From John Adams
Bath Hotel London May 27. 1785
I found that either the Duke of Dorsetts Letter to the Premier had produced an order at Dover or that his Graces Letter to the Custom House Office had as good an effect, for I was allowed to pass without Molestation, and indeed received Marks of particular Respect.
We arrived yesterday 26. in the afternoon, and as Fortune would have it Coll. Smith arrived the Night before 25. We soon met. I wrote a Card to the Marquis of Carmarthen, at Nine at Night, acquainting his Lordship of my Arrival and desiring an Hour to wait on him. This Morning I had an Answer, that his Lordship would be glad to see me at one at his House, or at four at his office, as I chose. I replyed that I would have the Honour to wait on him at one.
Coll. Smith went with me, we were admitted in an Instant, and politely received. I laid before him my Commission, and left him a Copy. Coll. Smith did the same with his. I consulted his Lordship about the Ettiquette of my Letter of Credence, and he gave me the same Answers as the Comte de Vergennes gave you. His Lordship then said that on Wednesday next after the Levee, I should be presented to his Majesty in his Closett, and there deliver my Letter of Credence, and that on the next Levee Day Coll. Smith would be presented. This he said was according to the usage.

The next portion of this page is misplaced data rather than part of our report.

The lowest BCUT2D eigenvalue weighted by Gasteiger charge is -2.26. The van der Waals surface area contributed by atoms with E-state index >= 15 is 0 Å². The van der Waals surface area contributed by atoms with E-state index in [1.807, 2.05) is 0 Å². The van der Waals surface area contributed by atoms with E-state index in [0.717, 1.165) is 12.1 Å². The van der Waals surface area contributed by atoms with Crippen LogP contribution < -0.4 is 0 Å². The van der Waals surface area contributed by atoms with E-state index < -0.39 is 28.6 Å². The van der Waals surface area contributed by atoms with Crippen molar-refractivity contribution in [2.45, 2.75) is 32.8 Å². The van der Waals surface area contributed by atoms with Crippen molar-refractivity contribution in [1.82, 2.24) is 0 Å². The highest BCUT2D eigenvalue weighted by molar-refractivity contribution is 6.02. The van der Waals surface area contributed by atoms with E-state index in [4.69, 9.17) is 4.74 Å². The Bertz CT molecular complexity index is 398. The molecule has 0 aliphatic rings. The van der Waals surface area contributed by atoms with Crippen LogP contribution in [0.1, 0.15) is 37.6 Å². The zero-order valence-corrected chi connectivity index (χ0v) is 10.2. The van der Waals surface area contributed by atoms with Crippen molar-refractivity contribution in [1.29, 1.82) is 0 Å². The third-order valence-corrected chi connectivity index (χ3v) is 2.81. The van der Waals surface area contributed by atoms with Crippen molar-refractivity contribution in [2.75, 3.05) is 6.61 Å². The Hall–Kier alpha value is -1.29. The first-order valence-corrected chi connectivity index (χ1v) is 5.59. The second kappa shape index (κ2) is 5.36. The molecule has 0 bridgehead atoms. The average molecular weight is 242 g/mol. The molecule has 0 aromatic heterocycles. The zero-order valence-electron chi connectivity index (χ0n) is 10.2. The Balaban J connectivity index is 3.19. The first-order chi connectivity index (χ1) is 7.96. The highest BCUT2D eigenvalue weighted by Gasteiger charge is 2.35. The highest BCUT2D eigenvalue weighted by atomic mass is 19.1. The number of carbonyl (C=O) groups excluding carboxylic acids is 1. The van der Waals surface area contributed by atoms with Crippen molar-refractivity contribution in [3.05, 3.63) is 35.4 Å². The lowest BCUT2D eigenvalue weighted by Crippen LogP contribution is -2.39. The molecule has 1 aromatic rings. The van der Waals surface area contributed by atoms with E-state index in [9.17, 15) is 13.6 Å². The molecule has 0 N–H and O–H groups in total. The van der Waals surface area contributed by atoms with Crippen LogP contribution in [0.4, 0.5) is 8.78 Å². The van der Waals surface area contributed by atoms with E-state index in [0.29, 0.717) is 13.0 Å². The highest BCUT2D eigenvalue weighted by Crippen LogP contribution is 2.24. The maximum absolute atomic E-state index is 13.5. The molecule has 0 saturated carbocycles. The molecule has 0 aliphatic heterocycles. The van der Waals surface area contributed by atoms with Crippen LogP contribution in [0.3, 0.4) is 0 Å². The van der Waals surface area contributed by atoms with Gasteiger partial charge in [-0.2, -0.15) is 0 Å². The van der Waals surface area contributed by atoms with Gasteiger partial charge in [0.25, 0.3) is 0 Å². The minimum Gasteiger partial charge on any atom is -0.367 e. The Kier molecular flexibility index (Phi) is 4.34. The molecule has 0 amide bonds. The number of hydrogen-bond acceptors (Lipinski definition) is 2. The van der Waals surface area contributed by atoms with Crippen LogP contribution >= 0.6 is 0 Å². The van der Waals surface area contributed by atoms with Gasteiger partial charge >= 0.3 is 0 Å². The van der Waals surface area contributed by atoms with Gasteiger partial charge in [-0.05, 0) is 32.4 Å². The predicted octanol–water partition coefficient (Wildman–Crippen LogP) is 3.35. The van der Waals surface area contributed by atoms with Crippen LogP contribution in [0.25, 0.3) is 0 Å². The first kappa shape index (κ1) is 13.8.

I have since seen the Dutch Minister, who enquired of every particular step by step, and then said that I was received precisely upon the same Footing with all the other Ministers. I learned from the Dutch Minister too another Particular which gave me Pleasure, vizt that the usage here is directly contrary to that in Holland and France. Here the new Minister receives the first Visit, from all the foreign Ministers, whereas in France and Holland the new Minister makes the first Visit to all the foreign Ministers and notifies formally to them his Reception. This saves me from an Embarrassment, and we shall now see who will and who will not. We shall see what will be done by Imperial Ministers, &c. With the most cordial Esteem I have the Honour to be, Sir, your most obedient and most humble Servant,
RC (DLC). FC (MHi: AMT); in the hand of W. S. Smith. Recorded in SJL as received 31 May 1785.